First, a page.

A slew of dams had just as much to do with the loss of native fishes from the west as did non-native introductions. Oh and that whole water appropration and diversion to agricultural lands thing. In fact, those dams were in place well before the introduction of non-native fishes, which were stocked because reservoirs were created and recreational fisheries were now available. So before everyone jumps on the "those" scientists bashing bandwagon realize that fisheries science 30-50+ years ago was in its infancy and quite different in many aspects from today. Thought I'd throw in 0.02 on a long quiet topic. I'd like to see a show of hands how many people here didn't start by fishing for non-native fish or in recreational fisheries before we start griping about actions of a few decades ago. There is no doubting that there are many examples of fisheries poorly managed throughout the country, and have impacted our native species and their ecosystems, but it is what it is, in the past. No one here has a time machine and native species conservation has made leaps and bounds. We can only learn from our mistakes and hopefully prevent them from happening again.
My hand's raised on the non-native recreational topic.
Raised as a kid by the one time president of the Catskill Mt TU chapter, I was taught that trout were the ultimate fish and even in the 60s we were doing stream improvments, even stocking eggs - always brown trout. I don't believe I ever caught a native trout in the Catskils to this day.et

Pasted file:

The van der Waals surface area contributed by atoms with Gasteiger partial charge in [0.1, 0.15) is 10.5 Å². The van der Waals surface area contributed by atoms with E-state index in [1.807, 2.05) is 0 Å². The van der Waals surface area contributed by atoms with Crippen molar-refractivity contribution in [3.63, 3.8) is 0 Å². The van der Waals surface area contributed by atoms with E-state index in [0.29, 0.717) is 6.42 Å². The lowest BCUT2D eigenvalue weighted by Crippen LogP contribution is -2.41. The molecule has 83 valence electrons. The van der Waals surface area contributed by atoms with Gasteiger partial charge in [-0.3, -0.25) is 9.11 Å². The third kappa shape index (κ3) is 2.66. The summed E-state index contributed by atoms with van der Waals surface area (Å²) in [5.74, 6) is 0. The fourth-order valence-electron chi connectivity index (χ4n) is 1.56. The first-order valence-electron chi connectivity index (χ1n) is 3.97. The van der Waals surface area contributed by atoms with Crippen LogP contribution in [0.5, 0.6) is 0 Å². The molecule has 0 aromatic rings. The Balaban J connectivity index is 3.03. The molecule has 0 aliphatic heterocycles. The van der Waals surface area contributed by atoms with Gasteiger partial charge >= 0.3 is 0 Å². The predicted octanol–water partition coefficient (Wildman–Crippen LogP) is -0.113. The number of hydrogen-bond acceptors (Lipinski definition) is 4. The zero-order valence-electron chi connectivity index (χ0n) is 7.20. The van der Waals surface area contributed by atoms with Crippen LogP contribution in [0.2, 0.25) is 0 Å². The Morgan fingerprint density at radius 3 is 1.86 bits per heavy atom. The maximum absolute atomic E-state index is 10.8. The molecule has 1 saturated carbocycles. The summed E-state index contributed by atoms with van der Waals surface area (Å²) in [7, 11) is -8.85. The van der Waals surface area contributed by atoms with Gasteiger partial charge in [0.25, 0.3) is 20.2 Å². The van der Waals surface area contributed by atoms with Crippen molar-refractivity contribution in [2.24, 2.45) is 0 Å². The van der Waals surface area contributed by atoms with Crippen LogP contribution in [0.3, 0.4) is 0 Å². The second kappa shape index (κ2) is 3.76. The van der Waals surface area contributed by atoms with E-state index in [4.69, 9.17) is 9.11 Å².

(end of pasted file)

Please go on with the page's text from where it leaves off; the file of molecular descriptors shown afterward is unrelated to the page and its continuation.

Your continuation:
I'm often conflicted between love of true native fish and a passion for angling. Yellow perch, pumpkinseeds, pickeral. Thats my whole array of inland native sport fish. May as well take up golf.
Without doubt, dams are far and away the worst threat in most inland rivers and stream. Good luck finding even the tiniest trickle in New England without a 300 year old silted in dam or two. Can't bring back the brook trout till we bring back the brooks.
The Clean Water Act and reams of subsequent EPA regs have acheived nothing short of miraculous improvements in stream quality but still nobody wants to knock down the useless old dams. Baby steps.
State of Maine made a bold move with the removal of the Edwards dam. Not everyone loved the idea. Small mouth bass and brown trout will be subjected to striped bass predation. A native eating the exotics and people raised cain. Sport fishing is a mainstay of the economy of the area.
I haven't heard any recent studies of native recovery after the dam removal but my own observations and those of trusted family members says that the number of sturgeon we see near the mouth of the Kennebec is much more than any of us remember. These are adult fish, 8 feet long, much too old to have directly benifited from the dam's removal, but apparently returning to the river to take advantage of the greatly increased availability of spawning habitat.